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The Ron Barton mystery solved

Ron Barton
How could former ABA and professional champion, a 1950s sporting celebrity, Ron Barton just disappear? Kevin Batchelor found out

THE recent reference to the mystery surrounding former British light-heavyweight champion, Ron Barton, by Alex Daley in Boxing News (May 30), prompted me to dig deeper, and establish exactly how his life unfolded, after his successful ring career.

How could a former ABA and professional champion, a 1950s sporting celebrity, just disappear? For Ron, life after boxing was spent in domestic contentment, with wife Rose and his family. He continued to work at Smithfield meat market. Yet in his boxing heyday, he admitted in The People (December 22, 1957) that fame had gone to his head.

He ran two cars and bought 10 in two years. His wardrobe contained a dozen Savile Row suites, silks shirts and gold cufflinks. He was a regular feature in the society columns of the glossy magazines and the Kray twins were huge fans, often buying 200 tickets for his fights.

He may have been forgotten by many, but not by Richard Kindersley, one of Britain’s pre-eminent typeface designers. “I remember him” Kindersley writes on his blog, “he was on What’s My Line? And [former TV star] Barbara Kelly drooled over the width of his shoulders.”

Ron Barton had 160 amateur contests, winning representative matches for the RAF, London and England. He won the ABA middleweight title on April 24, 1953, then turned pro the following year.

His chance at the British light-heavyweight title came after reigning champion Randolph Turpin retired following a crushing loss to Canadian dock worker Gordon Wallace. He won the Lonsdale Belt at Harringay Arena, but Barton’s life at the top lasted for only a few months. Although he stopped Finch in eight rounds, he suffered double vision and back pains.

“At one point Finch caught me so hard that he had me dangling through the ropes gazing blearily at an upside-down audience,” Barton would recall.

Barton had promised to take his recent bride, Rose, on honeymoon after the fight, as he’d been in training camp ever since the wedding but he was tempted by a £9,000 offer to fight the aforementioned Wallace instead. Barton had not recovered from his injuries, performed poorly and was floored four times. “I wish now I’d gone away with Rose instead,” he said.

On February 4, 1958, Barton was seriously injured when two cars collided in Denham. He was thrown through the car’s front window and ended up on the bonnet. (There were no seat belts in those days). He broke bones in his body and had his cheek bone wired up during a six-week stay in Mount Vernon hospital. Two weeks before his final contest, a knockout loss to previous conqueror Stan Cullis, Barton was involved in another accident when his car hit a bus in Kensal Rise

Barton featured on the front cover of Boxing News several times and once on the cover of The Ring Magazine in June 1955. Internet rumours that he died decades ago have been rife, though there were no national or sporting obituaries. Even the ‘Unresolved Mysteries’ community on Reddit couldn’t trace Ron, though one correspondent got close. Could he really still be alive, aged 86?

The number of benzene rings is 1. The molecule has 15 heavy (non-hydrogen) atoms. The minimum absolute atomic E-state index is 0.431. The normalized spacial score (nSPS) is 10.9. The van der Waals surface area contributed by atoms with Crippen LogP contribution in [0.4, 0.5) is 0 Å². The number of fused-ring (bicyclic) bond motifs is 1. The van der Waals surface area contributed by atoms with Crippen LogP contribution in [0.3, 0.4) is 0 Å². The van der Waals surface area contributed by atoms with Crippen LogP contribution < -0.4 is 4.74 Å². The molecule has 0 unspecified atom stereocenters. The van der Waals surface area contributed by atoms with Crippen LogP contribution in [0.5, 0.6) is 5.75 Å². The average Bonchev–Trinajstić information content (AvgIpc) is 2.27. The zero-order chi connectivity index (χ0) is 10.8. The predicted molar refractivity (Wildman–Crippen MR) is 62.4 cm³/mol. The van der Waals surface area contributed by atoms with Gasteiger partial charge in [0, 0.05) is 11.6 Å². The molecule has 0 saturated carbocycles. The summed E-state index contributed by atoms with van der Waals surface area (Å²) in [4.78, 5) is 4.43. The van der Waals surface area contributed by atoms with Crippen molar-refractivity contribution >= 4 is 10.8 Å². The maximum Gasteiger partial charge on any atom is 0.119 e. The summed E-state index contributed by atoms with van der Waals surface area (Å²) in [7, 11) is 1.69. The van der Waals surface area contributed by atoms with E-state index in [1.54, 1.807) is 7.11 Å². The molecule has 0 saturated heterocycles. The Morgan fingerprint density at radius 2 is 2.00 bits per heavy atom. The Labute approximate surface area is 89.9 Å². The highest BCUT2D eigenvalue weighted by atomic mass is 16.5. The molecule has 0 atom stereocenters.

I initially sought divine guidance, with an enquiry to the Reverend John Lintern, the Vicar of Holy Trinity Church, Pelton, County Durham, where, according to the Find a Grave website, Ron was interred in 2008. He replied, “I did the funeral of Ronald Barton in 2008. He is the right age but was born locally and had no links with the East End of London or boxing. Good luck with your quest! Yours in Christ.”

This prompted a more secular approach. I provided my brother, Trevor Batchelor, a genealogy researcher, with Ron’s date of birth (February 25, 1933), place of birth (West Ham), and wedding date (December 17, 1955, to Stepney dressmaker, Rose Gorman). He established from electoral records that Ron and Rose lived at an address in the south east London suburb of Lee up to 2007.

So, with fingers crossed, I drove to the address on June 21. No one was home, but as I spoke to neighbours and wrote a letter to leave at the address, Rose pulled up in her car.

Welcoming, and looking much younger than her 85 years, she invited me in for a cup of tea and confirmed that Ron had indeed passed away – but only a year ago – on June 4, 2018, aged 85.

They had been married for 63 years when Ron passed away. He had been the longest living former British light-heavyweight champion. They have two children, Gillian and Clifford and two grown up grandsons, Sean and Nick. They started their life together in Ilford, Essex, in a large house Ron bought for a mere £1,800. They moved to Wembley, then to Lee Green.

Ron and Rose’s lives changed forever in the summer of 1983, when Ron suffered a brain haemorrhage, seemingly unconnected to his boxing career, which left him with short term memory problems. Rose effectively became his carer. He was off work for 15 months but returned to the meat market until he retired at 63. His only contact with the boxing world was through his friendship with the Ould twins, Johnny and Dave, who lived nearby.

Ron was modest and shy. “Although very quiet he still made us laugh with comments he came out with. He was still a very strong person which is why I think he lived so long,” said daughter Gillian. Reports of Ron Barton’s passing were several decades premature, so there is a slight irony in a belated obituary. Two thirds of Ron’s long life were spent away from boxing and the celebrity spotlight he enjoyed in the 1950s: yet Ron Barton was happiest when with his devoted wife Rose and family.

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